As I sometimes spend time with my grandchildren when their parents are out of town, I am reminded of how much I appreciate the handy GPS on my phone. There are often times when a trip to a soccer game, a music lesson, or some other activity requires I navigate to a place I have never been over roads that are not well known to me. I know that GPS is not always 100% accurate, but over the years I think it has improved and is not often wrong.
How much more difficult it was to navigate around town when the phone in our purses did not give us that assistance. My husband is very visual so he always loves to look at or have someone draw a map. Those don’t seem to work for me. I am one of those who needs landmarks and such to guide me, but that is a bit imprecise sometimes.
There is also the challenge of stopping and asking someone for directions after your preferred method fails. Whether or not the person has a clue or acts as if they do is a toss up. More than once I have gotten bad advice.
Clearly, that was the experience of Jayber in Wendell Berry’s novel, Jayber Crow. Listen to this description:
“I got a lot of bad advice. People either didn’t know the way or were guessing, or they were mistaken about where the roads were blocked. I traveled by going wrong and then going right and then going wrong again, lost most of the time.”
Those words (spoken about an earthbound trip from point A to point B) can be just as true about our journey through life. Along the way, we can be given a lot of advice. Some of it is unasked for and offered from those who appear to be “in the know”. The challenge for us is whether we accept and trust the counsel or not.
Those offering the advice may be very sincere and sound knowledgeable. It seems like a safe bet to follow their guidance, but we may still find ourselves somewhere along “the yellow brick road” far from our destination. There may be many reasons for that. These may include that we do not ask with enough definition for them to understand what advice we may need. Other times the problem may be that the adviser may be using a lens filter from his or her own experience that distorts the information.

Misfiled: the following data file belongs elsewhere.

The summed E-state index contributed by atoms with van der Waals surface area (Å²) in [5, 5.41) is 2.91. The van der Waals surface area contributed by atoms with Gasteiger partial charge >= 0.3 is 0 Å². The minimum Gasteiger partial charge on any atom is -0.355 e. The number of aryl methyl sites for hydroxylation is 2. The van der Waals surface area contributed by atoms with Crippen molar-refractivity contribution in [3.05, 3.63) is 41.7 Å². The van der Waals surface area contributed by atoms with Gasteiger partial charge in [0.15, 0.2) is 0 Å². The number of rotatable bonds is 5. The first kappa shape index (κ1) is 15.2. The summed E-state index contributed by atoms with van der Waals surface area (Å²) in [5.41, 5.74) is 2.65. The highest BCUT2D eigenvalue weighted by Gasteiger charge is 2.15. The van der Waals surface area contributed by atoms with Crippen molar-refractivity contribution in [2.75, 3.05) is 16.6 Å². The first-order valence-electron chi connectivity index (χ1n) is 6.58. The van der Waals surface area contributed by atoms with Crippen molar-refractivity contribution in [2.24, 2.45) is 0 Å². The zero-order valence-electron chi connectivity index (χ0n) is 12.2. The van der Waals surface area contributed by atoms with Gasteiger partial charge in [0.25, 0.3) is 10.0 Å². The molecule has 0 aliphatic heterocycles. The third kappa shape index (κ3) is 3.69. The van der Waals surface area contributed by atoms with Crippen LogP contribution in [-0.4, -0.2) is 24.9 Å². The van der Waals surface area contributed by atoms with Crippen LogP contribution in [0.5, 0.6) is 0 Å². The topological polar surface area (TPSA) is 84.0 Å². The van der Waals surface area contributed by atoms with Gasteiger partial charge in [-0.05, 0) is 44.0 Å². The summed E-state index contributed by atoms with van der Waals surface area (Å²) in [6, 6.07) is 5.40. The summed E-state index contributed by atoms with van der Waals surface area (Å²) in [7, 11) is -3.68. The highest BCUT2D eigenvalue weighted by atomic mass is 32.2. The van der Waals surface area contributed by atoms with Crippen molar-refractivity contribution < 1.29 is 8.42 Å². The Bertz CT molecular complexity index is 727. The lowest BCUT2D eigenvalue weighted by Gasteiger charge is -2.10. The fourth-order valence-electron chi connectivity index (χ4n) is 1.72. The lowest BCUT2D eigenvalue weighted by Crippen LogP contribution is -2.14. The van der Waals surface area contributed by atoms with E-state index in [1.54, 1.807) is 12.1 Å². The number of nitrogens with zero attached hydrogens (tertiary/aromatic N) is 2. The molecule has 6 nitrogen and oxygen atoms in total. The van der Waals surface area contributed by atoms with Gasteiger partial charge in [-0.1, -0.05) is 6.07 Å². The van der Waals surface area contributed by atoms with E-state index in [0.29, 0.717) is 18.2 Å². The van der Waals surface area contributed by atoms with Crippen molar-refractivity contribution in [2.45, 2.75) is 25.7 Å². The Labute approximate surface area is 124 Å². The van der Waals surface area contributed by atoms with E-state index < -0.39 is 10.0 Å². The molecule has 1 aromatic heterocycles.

The truth is that the Father creates each of us uniquely. Each of us will likely take a variety of different paths to arrive at the place He has called us to. It will not be unusual for it to take some time for us to determine just what that is. Even with the best of counsel, we may be unsure of where we are on the journey.
Jayber Crow describes it this way:
“For long stretches…I walked along it seemed that I was staying in place and the world was turning backward beneath me like a big wheel. When I looked up again I would see that I had come a considerable way since I had looked the last time, and that would be a pleasure.”
Do we ask or not?
Even the most independent of us discovers at some point we want or need to ask for the advice or counsel of others. The key to remember is to choose the right companion for our journey through life. Humankind choices that prove the best are those who offer wisdom and insight as well as information. They also speak the truth even if we prefer not to hear it.
There is only One who knows the way we are to take. There is only One who never sleeps and never tires of us. There is only One who cheers us on even when we stumble. He is the same One who will be waiting for us when we finish the race and cross the finish line into eternity.
When Jesus walked the earth He sometimes appeared to be alone, but was never truly alone except when He hung on the cross. He communed with His Father who ordered His steps.
Let us never forget that when Jesus departed this earth, He promised and gave the Holy Spirit to us to be the very best companion. His counsel always lines up with the Father and Son. His advice never fails. It is we who must learn to listen patiently and then follow where He leads us.